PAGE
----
Five takeaways from Keysight's 5G Tech Connect conference

-December 19, 2017


Last week, I had the opportunity to attend Keysight’s 5G Tech Connect conference near San Francisco. It was a private one-day event that included many 5G thought leaders. The speakers and panel participants ranged from researchers to service providers, who provided insight into the issues presented by 5G.

The issues were oriented towards the development and testing challenges, but also included some interesting applications. There was a room nearby with Keysight test equipment, but it was far from a sales event. In fact, Roger Nichols (Keysight 5G Program Manager and the event host) promised to boot out anyone filling out a lead form. Many of the new test products shown are still under wraps, you'll have to wait until 2018 to hear about them. But, the discussions were riveting, and the small crowd of about 200 allowed full audience participation.

Given that, here are my top five takeaways about 5G.

Over the air testing becomes essential
For years, the cellular industry has relied on conducted measurements to validate RF parameters in devices and base stations. 5G mmWave will end that. There won't be any connectors because phased array antennas span a device. Instead of conducted power, Equivalent Isotropically Radiated Power (EIRP) becomes the key specification. EIRP is essentially the transmitter power multiplied by the antenna gain compared to an isotropic antenna. Measuring EIRP typically requires a far-field anechoic chamber (Figure 1).

anechoic chamber
Figure 1 For R&D testing in a typical far-field anechoic chamber, the device-under-test (DUT) is mounted on a positioner that rotates in two planes. But how feasible is this in the manufacturing environment? Note that shorter wavelengths lengthen the size of the chamber due to the formula above. Image courtesy of Keysight Technologies.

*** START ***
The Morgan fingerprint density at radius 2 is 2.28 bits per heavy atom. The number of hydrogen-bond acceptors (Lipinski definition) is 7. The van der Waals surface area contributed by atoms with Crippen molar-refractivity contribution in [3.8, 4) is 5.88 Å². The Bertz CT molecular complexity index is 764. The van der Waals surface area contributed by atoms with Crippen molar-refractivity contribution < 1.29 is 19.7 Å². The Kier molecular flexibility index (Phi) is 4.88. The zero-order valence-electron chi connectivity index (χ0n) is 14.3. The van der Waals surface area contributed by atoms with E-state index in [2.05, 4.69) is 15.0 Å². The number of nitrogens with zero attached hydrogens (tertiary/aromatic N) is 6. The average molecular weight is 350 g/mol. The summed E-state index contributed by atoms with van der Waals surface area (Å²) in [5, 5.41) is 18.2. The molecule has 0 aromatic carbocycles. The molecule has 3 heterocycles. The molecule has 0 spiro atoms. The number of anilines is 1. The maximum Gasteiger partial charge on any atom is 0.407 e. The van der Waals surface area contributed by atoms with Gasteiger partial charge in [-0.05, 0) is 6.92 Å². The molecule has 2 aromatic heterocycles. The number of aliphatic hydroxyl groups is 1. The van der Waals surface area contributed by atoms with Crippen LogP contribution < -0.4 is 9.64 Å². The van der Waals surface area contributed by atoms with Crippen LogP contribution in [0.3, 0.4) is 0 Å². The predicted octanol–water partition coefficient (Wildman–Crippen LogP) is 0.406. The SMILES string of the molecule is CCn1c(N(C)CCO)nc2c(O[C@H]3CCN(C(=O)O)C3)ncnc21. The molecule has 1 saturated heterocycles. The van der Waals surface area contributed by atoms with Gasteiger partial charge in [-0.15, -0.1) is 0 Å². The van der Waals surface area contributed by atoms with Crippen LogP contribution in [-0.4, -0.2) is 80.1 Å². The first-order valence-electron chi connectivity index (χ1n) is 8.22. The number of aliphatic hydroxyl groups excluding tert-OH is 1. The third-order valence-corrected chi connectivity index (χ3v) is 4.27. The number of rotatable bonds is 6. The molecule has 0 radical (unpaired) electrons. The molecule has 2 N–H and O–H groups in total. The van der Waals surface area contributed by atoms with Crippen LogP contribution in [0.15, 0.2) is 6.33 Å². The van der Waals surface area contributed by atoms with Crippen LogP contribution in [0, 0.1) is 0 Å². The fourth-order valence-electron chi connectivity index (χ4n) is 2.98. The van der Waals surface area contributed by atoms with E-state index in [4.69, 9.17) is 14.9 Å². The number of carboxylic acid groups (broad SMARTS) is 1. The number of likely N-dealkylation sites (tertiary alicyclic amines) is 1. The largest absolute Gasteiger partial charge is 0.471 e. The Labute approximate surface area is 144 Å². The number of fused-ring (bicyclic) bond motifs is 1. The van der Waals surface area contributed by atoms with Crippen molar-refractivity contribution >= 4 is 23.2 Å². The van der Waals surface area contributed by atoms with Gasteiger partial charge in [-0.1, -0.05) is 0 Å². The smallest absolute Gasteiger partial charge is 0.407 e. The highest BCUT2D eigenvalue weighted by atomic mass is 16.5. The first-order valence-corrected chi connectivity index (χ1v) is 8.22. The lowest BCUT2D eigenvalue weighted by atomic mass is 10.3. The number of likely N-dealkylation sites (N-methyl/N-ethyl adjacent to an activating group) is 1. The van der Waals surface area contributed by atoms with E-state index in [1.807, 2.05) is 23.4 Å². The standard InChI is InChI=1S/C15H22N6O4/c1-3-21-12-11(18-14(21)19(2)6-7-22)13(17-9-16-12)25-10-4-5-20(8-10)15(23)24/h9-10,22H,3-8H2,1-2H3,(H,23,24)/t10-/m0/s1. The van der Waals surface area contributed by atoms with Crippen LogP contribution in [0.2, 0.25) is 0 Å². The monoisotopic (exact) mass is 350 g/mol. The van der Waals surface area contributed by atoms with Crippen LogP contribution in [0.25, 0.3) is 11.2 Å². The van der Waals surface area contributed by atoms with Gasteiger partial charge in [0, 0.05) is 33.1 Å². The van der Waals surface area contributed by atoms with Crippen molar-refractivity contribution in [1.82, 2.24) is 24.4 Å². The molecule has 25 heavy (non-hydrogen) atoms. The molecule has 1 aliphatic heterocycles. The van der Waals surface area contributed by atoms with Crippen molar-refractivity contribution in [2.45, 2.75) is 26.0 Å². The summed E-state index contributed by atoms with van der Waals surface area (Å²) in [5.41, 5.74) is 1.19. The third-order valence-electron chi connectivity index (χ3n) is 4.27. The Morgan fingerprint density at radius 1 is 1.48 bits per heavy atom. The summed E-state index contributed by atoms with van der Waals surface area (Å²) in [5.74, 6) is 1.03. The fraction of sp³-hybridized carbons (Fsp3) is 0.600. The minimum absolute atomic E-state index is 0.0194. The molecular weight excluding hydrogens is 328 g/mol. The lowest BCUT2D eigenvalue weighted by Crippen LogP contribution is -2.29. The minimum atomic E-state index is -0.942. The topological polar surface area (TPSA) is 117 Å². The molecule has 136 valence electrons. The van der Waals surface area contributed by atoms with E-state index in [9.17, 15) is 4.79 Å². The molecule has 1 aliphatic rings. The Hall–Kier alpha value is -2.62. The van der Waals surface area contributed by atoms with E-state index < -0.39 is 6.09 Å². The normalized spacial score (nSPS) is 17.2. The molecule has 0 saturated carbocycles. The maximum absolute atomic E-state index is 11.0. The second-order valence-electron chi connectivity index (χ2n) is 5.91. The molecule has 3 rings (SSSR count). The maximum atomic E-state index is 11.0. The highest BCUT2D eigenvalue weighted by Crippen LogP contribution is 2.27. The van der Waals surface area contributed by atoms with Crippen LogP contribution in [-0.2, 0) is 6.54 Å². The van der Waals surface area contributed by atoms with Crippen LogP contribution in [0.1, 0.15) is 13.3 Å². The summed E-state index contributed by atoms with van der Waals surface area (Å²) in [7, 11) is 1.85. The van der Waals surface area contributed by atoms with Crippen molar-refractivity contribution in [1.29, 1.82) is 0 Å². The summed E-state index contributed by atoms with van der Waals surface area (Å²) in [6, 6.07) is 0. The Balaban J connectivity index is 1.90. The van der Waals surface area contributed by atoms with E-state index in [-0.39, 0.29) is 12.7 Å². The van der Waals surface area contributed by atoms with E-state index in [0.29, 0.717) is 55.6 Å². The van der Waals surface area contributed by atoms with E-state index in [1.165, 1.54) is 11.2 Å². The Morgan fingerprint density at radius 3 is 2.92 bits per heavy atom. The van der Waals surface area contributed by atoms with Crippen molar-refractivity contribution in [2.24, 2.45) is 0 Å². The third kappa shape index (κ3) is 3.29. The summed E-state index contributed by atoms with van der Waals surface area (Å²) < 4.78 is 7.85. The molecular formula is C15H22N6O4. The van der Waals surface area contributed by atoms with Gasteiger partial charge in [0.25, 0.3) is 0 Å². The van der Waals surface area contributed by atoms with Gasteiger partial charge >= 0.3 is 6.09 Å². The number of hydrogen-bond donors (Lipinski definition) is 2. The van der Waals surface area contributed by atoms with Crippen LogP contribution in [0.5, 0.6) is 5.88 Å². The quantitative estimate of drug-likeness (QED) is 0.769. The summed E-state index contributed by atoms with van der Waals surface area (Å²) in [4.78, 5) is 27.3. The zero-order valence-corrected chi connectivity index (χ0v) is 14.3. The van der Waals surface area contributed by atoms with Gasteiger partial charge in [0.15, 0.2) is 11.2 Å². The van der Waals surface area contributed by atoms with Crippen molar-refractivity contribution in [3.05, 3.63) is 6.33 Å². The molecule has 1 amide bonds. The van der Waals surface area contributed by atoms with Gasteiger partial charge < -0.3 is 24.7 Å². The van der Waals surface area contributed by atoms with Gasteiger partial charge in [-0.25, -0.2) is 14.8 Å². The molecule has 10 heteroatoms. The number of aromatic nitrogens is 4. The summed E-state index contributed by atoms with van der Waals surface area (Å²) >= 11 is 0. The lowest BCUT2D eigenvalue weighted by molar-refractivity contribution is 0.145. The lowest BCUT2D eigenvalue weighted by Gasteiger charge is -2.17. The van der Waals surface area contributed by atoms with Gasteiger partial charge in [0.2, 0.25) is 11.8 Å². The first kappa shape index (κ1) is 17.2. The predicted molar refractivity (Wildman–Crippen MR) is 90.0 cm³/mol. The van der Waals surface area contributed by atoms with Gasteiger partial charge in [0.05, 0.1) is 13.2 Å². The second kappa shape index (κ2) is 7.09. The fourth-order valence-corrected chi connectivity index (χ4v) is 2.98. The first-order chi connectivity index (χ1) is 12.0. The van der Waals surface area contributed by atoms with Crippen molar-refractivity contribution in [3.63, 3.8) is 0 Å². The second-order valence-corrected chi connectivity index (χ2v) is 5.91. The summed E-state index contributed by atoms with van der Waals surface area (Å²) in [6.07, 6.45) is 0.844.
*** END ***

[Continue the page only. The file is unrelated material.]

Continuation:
OTA will impact the entire testing chain, not only how test is performed, but where as well. R&D may be able to afford far-field anechoic chambers for development, but people in the manufacturing supply chain will have to think this through. Test every device in an anechoic chamber? Go to near-field testing to reduce chamber size? Drive six-sigma quality through the supply chain, and merely test of the final device functions? All these options were discussed during the conference. Lucas Hansen, Senior Director for Chipset and Component Testing at Keysight, opined that the first manufacturing runs would require some anechoic testing. Later, devices would deploy self-testing or DUT-assisted testing techniques to eliminate this requirement.

Is this feasible? Perhaps. Dr. Gabriel Rebeiz showed the results of phased-array antennas "built like digital boards" at UC San Diego (Figure 2). Solder in the components and go. They delivered impressive performance and repeatability, even without calibration. He emphasized how modern foundries and manufacturing methods have "made phased-array easy" and noted that one particularly impressive array was created by just two students. Students, he reminded us, have other priorities on campus, often social, yet still pulled this off.

UC San Diego phased array antenna
Figure 2 This 64-element phased-array antennas developed at UC San Diego showed results showed high performance and repeatability, even without calibration. Image courtesy of Keysight Technologies.


R&D plays a proportionally bigger role
Beamforming adds a great deal of complexity to 5G. It's not just the physical characterization of the devices, or the measurement of the beam patterns—it’s the entire set of protocols to even know where to aim the beam. Moray Rumney, Keysight’s representative on the 3GPP radio committee, walked us through the ladder diagram of how a device is bonded to a base station while both units are aligning their beams. Will it work? Maybe. Fixed Wireless Access (FWA) will be easier as both devices are essentially motionless. Mobile communications is, however, much harder. These tests are all in the R&D area. Once the beamforming algorithms are developed, there is no manufacturing test.

Low latency testing is another R&D-centric test. 5G includes a specific use case called Ultra-Reliable Low Latency Communication (URLLC), which promises to enable safety-critical applications such as remote surgery or autonomous vehicles. The one-millisecond latency goal is needed for enabling any application that requires tactile feedback.